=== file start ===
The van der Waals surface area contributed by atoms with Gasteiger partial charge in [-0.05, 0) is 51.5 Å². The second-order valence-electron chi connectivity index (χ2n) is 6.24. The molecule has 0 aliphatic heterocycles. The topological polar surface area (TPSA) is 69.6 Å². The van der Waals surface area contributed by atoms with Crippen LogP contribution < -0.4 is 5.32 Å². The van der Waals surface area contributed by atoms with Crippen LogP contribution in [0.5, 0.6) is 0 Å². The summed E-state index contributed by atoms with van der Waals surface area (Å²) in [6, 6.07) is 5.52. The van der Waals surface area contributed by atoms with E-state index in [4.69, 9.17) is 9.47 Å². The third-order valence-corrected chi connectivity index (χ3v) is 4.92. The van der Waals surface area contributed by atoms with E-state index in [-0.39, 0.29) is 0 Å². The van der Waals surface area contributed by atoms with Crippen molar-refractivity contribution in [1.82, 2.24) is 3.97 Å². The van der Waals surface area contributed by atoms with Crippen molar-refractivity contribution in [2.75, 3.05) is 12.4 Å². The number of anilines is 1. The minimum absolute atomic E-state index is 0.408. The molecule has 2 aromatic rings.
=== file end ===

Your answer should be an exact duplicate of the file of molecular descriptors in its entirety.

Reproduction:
The van der Waals surface area contributed by atoms with Gasteiger partial charge in [-0.05, 0) is 51.5 Å². The second-order valence-electron chi connectivity index (χ2n) is 6.24. The molecule has 0 aliphatic heterocycles. The topological polar surface area (TPSA) is 69.6 Å². The van der Waals surface area contributed by atoms with Crippen LogP contribution < -0.4 is 5.32 Å². The van der Waals surface area contributed by atoms with Crippen LogP contribution in [0.5, 0.6) is 0 Å². The summed E-state index contributed by atoms with van der Waals surface area (Å²) in [6, 6.07) is 5.52. The van der Waals surface area contributed by atoms with E-state index in [4.69, 9.17) is 9.47 Å². The third-order valence-corrected chi connectivity index (χ3v) is 4.92. The van der Waals surface area contributed by atoms with E-state index in [-0.39, 0.29) is 0 Å². The van der Waals surface area contributed by atoms with Crippen molar-refractivity contribution in [1.82, 2.24) is 3.97 Å². The van der Waals surface area contributed by atoms with Crippen molar-refractivity contribution in [2.75, 3.05) is 12.4 Å². The number of anilines is 1. The minimum absolute atomic E-state index is 0.408. The molecule has 2 aromatic rings.